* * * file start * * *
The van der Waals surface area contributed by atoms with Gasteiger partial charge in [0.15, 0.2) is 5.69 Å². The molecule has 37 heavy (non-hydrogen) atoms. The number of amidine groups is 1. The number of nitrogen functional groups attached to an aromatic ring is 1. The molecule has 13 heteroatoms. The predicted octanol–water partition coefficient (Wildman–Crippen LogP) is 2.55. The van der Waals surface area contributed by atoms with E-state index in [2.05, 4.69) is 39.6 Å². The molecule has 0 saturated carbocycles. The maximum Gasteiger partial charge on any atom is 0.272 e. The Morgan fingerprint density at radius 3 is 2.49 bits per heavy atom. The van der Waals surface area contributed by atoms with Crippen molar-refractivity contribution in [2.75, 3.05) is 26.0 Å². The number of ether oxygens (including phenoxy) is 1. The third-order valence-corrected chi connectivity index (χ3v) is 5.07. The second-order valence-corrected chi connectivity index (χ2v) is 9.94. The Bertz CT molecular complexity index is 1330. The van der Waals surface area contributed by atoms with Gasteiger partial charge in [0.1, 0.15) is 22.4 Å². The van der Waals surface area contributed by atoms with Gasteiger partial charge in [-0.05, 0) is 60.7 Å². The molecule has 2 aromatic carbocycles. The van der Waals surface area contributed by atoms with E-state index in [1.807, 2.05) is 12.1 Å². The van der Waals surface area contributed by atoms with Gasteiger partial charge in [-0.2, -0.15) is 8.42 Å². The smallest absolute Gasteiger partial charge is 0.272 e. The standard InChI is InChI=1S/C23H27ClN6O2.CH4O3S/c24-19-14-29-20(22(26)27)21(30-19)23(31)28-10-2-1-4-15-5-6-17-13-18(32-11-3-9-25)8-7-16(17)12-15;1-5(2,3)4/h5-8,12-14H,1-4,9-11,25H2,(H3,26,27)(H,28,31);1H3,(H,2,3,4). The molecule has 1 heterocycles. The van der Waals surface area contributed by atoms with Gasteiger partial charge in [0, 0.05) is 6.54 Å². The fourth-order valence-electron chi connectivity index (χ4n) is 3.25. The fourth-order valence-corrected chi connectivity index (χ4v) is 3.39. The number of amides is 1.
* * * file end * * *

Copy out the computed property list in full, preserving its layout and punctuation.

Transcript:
The van der Waals surface area contributed by atoms with Gasteiger partial charge in [0.15, 0.2) is 5.69 Å². The molecule has 37 heavy (non-hydrogen) atoms. The number of amidine groups is 1. The number of nitrogen functional groups attached to an aromatic ring is 1. The molecule has 13 heteroatoms. The predicted octanol–water partition coefficient (Wildman–Crippen LogP) is 2.55. The van der Waals surface area contributed by atoms with E-state index in [2.05, 4.69) is 39.6 Å². The molecule has 0 saturated carbocycles. The maximum Gasteiger partial charge on any atom is 0.272 e. The Morgan fingerprint density at radius 3 is 2.49 bits per heavy atom. The van der Waals surface area contributed by atoms with Crippen molar-refractivity contribution in [2.75, 3.05) is 26.0 Å². The number of ether oxygens (including phenoxy) is 1. The third-order valence-corrected chi connectivity index (χ3v) is 5.07. The second-order valence-corrected chi connectivity index (χ2v) is 9.94. The Bertz CT molecular complexity index is 1330. The van der Waals surface area contributed by atoms with Gasteiger partial charge in [0.1, 0.15) is 22.4 Å². The van der Waals surface area contributed by atoms with Gasteiger partial charge in [-0.05, 0) is 60.7 Å². The molecule has 2 aromatic carbocycles. The van der Waals surface area contributed by atoms with E-state index in [1.807, 2.05) is 12.1 Å². The van der Waals surface area contributed by atoms with Gasteiger partial charge in [-0.2, -0.15) is 8.42 Å². The smallest absolute Gasteiger partial charge is 0.272 e. The standard InChI is InChI=1S/C23H27ClN6O2.CH4O3S/c24-19-14-29-20(22(26)27)21(30-19)23(31)28-10-2-1-4-15-5-6-17-13-18(32-11-3-9-25)8-7-16(17)12-15;1-5(2,3)4/h5-8,12-14H,1-4,9-11,25H2,(H3,26,27)(H,28,31);1H3,(H,2,3,4). The molecule has 1 heterocycles. The van der Waals surface area contributed by atoms with Gasteiger partial charge in [0, 0.05) is 6.54 Å². The fourth-order valence-electron chi connectivity index (χ4n) is 3.25. The fourth-order valence-corrected chi connectivity index (χ4v) is 3.39. The number of amides is 1.